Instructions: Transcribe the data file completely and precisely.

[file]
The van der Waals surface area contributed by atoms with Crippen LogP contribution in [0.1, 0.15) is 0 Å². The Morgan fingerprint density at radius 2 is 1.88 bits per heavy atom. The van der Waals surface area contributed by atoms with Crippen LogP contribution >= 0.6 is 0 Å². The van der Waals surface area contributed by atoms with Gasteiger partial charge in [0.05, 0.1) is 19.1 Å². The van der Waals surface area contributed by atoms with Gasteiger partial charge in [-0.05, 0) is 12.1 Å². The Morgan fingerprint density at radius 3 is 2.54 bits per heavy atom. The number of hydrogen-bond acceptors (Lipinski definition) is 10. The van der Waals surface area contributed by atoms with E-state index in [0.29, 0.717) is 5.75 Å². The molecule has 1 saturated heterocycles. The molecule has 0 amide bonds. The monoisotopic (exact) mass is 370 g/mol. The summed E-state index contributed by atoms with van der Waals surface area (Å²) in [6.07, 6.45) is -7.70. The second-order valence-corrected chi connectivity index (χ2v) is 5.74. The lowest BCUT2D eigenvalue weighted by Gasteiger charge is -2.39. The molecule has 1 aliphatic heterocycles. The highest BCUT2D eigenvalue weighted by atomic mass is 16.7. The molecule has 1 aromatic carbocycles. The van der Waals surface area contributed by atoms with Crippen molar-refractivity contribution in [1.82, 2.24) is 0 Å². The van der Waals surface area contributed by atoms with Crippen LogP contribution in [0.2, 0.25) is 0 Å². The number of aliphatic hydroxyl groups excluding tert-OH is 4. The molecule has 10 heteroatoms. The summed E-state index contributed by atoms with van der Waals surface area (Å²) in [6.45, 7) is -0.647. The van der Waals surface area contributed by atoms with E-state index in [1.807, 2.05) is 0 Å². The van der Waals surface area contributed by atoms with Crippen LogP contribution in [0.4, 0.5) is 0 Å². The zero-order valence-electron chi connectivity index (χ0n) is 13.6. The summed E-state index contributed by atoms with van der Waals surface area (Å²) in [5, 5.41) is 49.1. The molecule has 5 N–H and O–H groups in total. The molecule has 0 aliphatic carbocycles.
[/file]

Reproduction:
The van der Waals surface area contributed by atoms with Crippen LogP contribution in [0.1, 0.15) is 0 Å². The Morgan fingerprint density at radius 2 is 1.88 bits per heavy atom. The van der Waals surface area contributed by atoms with Crippen LogP contribution >= 0.6 is 0 Å². The van der Waals surface area contributed by atoms with Gasteiger partial charge in [0.05, 0.1) is 19.1 Å². The van der Waals surface area contributed by atoms with Gasteiger partial charge in [-0.05, 0) is 12.1 Å². The Morgan fingerprint density at radius 3 is 2.54 bits per heavy atom. The number of hydrogen-bond acceptors (Lipinski definition) is 10. The van der Waals surface area contributed by atoms with E-state index in [0.29, 0.717) is 5.75 Å². The molecule has 1 saturated heterocycles. The molecule has 0 amide bonds. The monoisotopic (exact) mass is 370 g/mol. The summed E-state index contributed by atoms with van der Waals surface area (Å²) in [6.07, 6.45) is -7.70. The second-order valence-corrected chi connectivity index (χ2v) is 5.74. The lowest BCUT2D eigenvalue weighted by Gasteiger charge is -2.39. The molecule has 1 aliphatic heterocycles. The highest BCUT2D eigenvalue weighted by atomic mass is 16.7. The molecule has 1 aromatic carbocycles. The van der Waals surface area contributed by atoms with Crippen molar-refractivity contribution in [1.82, 2.24) is 0 Å². The van der Waals surface area contributed by atoms with Crippen LogP contribution in [0.2, 0.25) is 0 Å². The number of aliphatic hydroxyl groups excluding tert-OH is 4. The molecule has 10 heteroatoms. The summed E-state index contributed by atoms with van der Waals surface area (Å²) in [6.45, 7) is -0.647. The van der Waals surface area contributed by atoms with E-state index in [1.807, 2.05) is 0 Å². The van der Waals surface area contributed by atoms with Crippen LogP contribution in [0.4, 0.5) is 0 Å². The zero-order valence-electron chi connectivity index (χ0n) is 13.6. The summed E-state index contributed by atoms with van der Waals surface area (Å²) in [5, 5.41) is 49.1. The molecule has 5 N–H and O–H groups in total. The molecule has 0 aliphatic carbocycles.